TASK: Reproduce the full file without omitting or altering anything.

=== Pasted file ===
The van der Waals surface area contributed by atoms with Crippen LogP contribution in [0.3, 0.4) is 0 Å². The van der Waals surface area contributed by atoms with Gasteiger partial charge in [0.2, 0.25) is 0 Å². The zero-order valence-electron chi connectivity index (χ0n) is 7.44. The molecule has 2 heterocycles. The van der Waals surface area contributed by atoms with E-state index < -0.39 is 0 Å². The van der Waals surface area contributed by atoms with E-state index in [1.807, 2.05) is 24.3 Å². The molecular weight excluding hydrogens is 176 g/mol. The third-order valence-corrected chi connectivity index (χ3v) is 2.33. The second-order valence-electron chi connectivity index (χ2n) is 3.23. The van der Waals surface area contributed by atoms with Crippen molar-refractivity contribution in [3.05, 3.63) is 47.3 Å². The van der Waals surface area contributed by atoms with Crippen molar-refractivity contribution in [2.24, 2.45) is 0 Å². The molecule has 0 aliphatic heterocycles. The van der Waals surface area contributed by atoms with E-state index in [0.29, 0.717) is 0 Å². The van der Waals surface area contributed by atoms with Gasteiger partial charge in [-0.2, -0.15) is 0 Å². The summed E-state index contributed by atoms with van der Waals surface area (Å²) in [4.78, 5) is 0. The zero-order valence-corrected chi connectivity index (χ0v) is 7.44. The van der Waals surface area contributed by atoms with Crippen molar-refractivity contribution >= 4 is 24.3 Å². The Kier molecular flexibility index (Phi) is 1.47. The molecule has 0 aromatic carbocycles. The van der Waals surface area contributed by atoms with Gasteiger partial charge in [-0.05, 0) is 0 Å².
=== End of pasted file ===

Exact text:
The van der Waals surface area contributed by atoms with Crippen LogP contribution in [0.3, 0.4) is 0 Å². The van der Waals surface area contributed by atoms with Gasteiger partial charge in [0.2, 0.25) is 0 Å². The zero-order valence-electron chi connectivity index (χ0n) is 7.44. The molecule has 2 heterocycles. The van der Waals surface area contributed by atoms with E-state index < -0.39 is 0 Å². The van der Waals surface area contributed by atoms with E-state index in [1.807, 2.05) is 24.3 Å². The molecular weight excluding hydrogens is 176 g/mol. The third-order valence-corrected chi connectivity index (χ3v) is 2.33. The second-order valence-electron chi connectivity index (χ2n) is 3.23. The van der Waals surface area contributed by atoms with Crippen molar-refractivity contribution in [3.05, 3.63) is 47.3 Å². The van der Waals surface area contributed by atoms with Crippen molar-refractivity contribution in [2.24, 2.45) is 0 Å². The molecule has 0 aliphatic heterocycles. The van der Waals surface area contributed by atoms with E-state index in [0.29, 0.717) is 0 Å². The van der Waals surface area contributed by atoms with Gasteiger partial charge in [-0.2, -0.15) is 0 Å². The summed E-state index contributed by atoms with van der Waals surface area (Å²) in [4.78, 5) is 0. The zero-order valence-corrected chi connectivity index (χ0v) is 7.44. The van der Waals surface area contributed by atoms with Crippen molar-refractivity contribution >= 4 is 24.3 Å². The Kier molecular flexibility index (Phi) is 1.47. The molecule has 0 aromatic carbocycles. The van der Waals surface area contributed by atoms with Gasteiger partial charge in [-0.05, 0) is 0 Å².